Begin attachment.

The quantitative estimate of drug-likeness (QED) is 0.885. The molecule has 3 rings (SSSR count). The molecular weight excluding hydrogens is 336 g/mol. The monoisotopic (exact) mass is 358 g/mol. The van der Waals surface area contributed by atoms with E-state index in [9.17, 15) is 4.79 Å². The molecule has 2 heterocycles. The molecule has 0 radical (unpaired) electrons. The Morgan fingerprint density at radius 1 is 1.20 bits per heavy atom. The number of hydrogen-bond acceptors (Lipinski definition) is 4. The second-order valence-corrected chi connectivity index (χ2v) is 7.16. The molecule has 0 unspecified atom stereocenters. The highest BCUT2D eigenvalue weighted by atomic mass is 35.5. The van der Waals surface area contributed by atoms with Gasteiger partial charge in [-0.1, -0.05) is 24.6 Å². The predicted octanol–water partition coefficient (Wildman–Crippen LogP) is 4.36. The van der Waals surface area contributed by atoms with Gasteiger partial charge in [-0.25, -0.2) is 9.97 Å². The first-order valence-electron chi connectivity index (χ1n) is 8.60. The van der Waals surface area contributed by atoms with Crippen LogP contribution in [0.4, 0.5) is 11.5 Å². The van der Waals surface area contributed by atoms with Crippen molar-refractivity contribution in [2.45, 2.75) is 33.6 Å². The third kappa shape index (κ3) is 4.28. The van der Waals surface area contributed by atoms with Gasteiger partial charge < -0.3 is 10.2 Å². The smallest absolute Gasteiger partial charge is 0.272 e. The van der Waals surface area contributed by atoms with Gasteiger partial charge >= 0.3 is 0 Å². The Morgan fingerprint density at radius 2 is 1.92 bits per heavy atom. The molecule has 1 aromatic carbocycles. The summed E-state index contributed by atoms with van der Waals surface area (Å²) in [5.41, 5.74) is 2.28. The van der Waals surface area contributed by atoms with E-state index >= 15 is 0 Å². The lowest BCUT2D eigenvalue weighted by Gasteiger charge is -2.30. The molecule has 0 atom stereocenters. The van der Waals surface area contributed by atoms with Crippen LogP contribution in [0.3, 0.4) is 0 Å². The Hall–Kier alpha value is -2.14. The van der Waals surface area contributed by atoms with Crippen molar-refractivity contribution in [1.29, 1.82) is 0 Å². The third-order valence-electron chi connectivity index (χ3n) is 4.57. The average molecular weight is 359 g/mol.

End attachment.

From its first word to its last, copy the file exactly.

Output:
The quantitative estimate of drug-likeness (QED) is 0.885. The molecule has 3 rings (SSSR count). The molecular weight excluding hydrogens is 336 g/mol. The monoisotopic (exact) mass is 358 g/mol. The van der Waals surface area contributed by atoms with E-state index in [9.17, 15) is 4.79 Å². The molecule has 2 heterocycles. The molecule has 0 radical (unpaired) electrons. The Morgan fingerprint density at radius 1 is 1.20 bits per heavy atom. The number of hydrogen-bond acceptors (Lipinski definition) is 4. The second-order valence-corrected chi connectivity index (χ2v) is 7.16. The molecule has 0 unspecified atom stereocenters. The highest BCUT2D eigenvalue weighted by atomic mass is 35.5. The van der Waals surface area contributed by atoms with Gasteiger partial charge in [-0.1, -0.05) is 24.6 Å². The predicted octanol–water partition coefficient (Wildman–Crippen LogP) is 4.36. The van der Waals surface area contributed by atoms with Gasteiger partial charge in [-0.25, -0.2) is 9.97 Å². The first-order valence-electron chi connectivity index (χ1n) is 8.60. The van der Waals surface area contributed by atoms with Crippen LogP contribution in [0.4, 0.5) is 11.5 Å². The van der Waals surface area contributed by atoms with Crippen molar-refractivity contribution in [2.45, 2.75) is 33.6 Å². The third kappa shape index (κ3) is 4.28. The van der Waals surface area contributed by atoms with Gasteiger partial charge < -0.3 is 10.2 Å². The smallest absolute Gasteiger partial charge is 0.272 e. The van der Waals surface area contributed by atoms with Gasteiger partial charge >= 0.3 is 0 Å². The Morgan fingerprint density at radius 2 is 1.92 bits per heavy atom. The molecule has 1 aromatic carbocycles. The summed E-state index contributed by atoms with van der Waals surface area (Å²) in [5.41, 5.74) is 2.28. The van der Waals surface area contributed by atoms with E-state index >= 15 is 0 Å². The lowest BCUT2D eigenvalue weighted by Gasteiger charge is -2.30. The molecule has 0 atom stereocenters. The van der Waals surface area contributed by atoms with Crippen LogP contribution in [0.3, 0.4) is 0 Å². The Hall–Kier alpha value is -2.14. The van der Waals surface area contributed by atoms with Crippen molar-refractivity contribution in [1.29, 1.82) is 0 Å². The third-order valence-electron chi connectivity index (χ3n) is 4.57. The average molecular weight is 359 g/mol.